A web-site has published what it claims to be the first photos of the upcoming AMD Radeon R9 380-series graphics card. If the images depict what they claim to, then it confirms that AMD’s upcoming Radeon R9 300-series lineup will at least partly consist of rebranded current-generation products.
The XFX Radeon R9 380 Double Dissipation graphics card looks almost exactly the same as the company's currently available brother, the XFX Radeon R9 290 Double Dissipation: it lacks AMD CrossFire multi-GPU connectors, it uses two auxiliary PCIe power connectors (6-pin and 8-pin), it has a long “Double Dissipation” cooling system and uses reference design printed circuit board. The only difference between the existing graphics adapter and the upcoming one is the marking: the latter carries the “R9 380” label.
Images of the graphics card were published by Wccftech on Thursday. The web-site claimed that they were found on a Chinese forum.
Previously it was reported that AMD intends to re-introduce current-generation products under new names in its R9 300-series lineup. The Radeon R9 380-series graphics cards were supposed to be based either on the code-named “Hawaii” graphics processing unit or the “Grenada” GPU that features the same configuration, but is allegedly powered by the GCN 1.3 architecture. It is unknown which chip does the XFX Radeon R9 380 graphics card use.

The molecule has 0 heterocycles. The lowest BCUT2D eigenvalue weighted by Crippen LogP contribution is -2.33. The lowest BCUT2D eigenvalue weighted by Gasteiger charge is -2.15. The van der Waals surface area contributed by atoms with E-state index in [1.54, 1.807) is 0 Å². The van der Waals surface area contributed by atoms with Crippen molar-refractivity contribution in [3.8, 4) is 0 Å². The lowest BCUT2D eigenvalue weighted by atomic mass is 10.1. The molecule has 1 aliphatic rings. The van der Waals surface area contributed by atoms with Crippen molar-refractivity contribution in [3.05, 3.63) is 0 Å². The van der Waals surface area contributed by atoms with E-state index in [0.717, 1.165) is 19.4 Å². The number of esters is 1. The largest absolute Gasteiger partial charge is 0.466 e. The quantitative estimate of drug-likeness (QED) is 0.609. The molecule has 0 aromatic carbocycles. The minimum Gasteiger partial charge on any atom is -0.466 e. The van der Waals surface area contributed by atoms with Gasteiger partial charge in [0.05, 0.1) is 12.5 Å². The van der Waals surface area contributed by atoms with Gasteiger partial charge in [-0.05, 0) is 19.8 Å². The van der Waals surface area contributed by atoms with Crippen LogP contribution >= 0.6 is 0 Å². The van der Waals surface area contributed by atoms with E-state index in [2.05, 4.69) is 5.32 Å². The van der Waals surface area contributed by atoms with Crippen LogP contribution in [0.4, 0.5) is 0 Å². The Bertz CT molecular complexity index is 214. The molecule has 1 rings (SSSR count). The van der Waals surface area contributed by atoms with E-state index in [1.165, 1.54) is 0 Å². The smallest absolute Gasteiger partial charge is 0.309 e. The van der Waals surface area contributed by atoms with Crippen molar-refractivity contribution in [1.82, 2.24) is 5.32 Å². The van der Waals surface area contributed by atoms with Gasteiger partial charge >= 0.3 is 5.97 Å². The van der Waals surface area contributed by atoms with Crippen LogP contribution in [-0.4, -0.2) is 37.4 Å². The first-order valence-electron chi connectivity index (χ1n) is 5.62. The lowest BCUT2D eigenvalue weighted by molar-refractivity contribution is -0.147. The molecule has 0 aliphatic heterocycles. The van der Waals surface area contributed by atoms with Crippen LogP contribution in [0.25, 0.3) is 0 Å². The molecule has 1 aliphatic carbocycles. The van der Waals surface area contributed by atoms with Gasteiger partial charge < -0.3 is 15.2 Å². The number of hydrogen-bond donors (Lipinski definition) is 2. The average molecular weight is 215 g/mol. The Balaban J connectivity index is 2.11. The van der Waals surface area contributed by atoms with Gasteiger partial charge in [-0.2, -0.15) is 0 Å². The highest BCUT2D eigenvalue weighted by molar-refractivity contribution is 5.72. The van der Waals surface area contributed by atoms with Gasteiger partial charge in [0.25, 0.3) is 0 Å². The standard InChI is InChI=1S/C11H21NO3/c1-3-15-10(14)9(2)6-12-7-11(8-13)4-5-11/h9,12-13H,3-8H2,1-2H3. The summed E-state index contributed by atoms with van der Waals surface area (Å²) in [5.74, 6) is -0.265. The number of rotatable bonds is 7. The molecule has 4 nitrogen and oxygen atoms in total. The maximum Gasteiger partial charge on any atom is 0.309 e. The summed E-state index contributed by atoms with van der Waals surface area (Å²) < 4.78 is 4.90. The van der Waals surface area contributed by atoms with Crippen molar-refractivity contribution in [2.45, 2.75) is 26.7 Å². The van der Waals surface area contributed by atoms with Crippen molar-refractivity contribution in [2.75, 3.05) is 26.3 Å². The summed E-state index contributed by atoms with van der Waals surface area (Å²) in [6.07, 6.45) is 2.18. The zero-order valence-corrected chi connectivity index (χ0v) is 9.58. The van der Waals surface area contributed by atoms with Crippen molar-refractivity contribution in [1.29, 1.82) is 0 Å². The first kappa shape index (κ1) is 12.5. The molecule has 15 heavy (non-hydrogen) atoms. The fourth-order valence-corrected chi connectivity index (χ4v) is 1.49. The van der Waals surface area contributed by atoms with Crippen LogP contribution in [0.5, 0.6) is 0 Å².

If AMD’s partners already have the “new” Radeon R9 380-series graphics processing solutions at hand, it means that the launch is nearing. Unfortunately, the status of the flagship AMD Radeon R9 390-series graphics solutions based on the code-named “Fiji” GPU is unclear.
AMD and XFX did not comment on the news-story.
Discuss on our Facebook page, HERE.
KitGuru Says: If the images are legitimate, then AMD decided to simply rebrand existing graphics cards without changing their PCB design or improving them anyhow. Perhaps, the company will boost clock-rates of the “Hawaii” GPU on the Radeon R9 380-series graphics cards compared to the Radeon R9 290-series adapters. Still, it will not make the “new” solutions significantly better…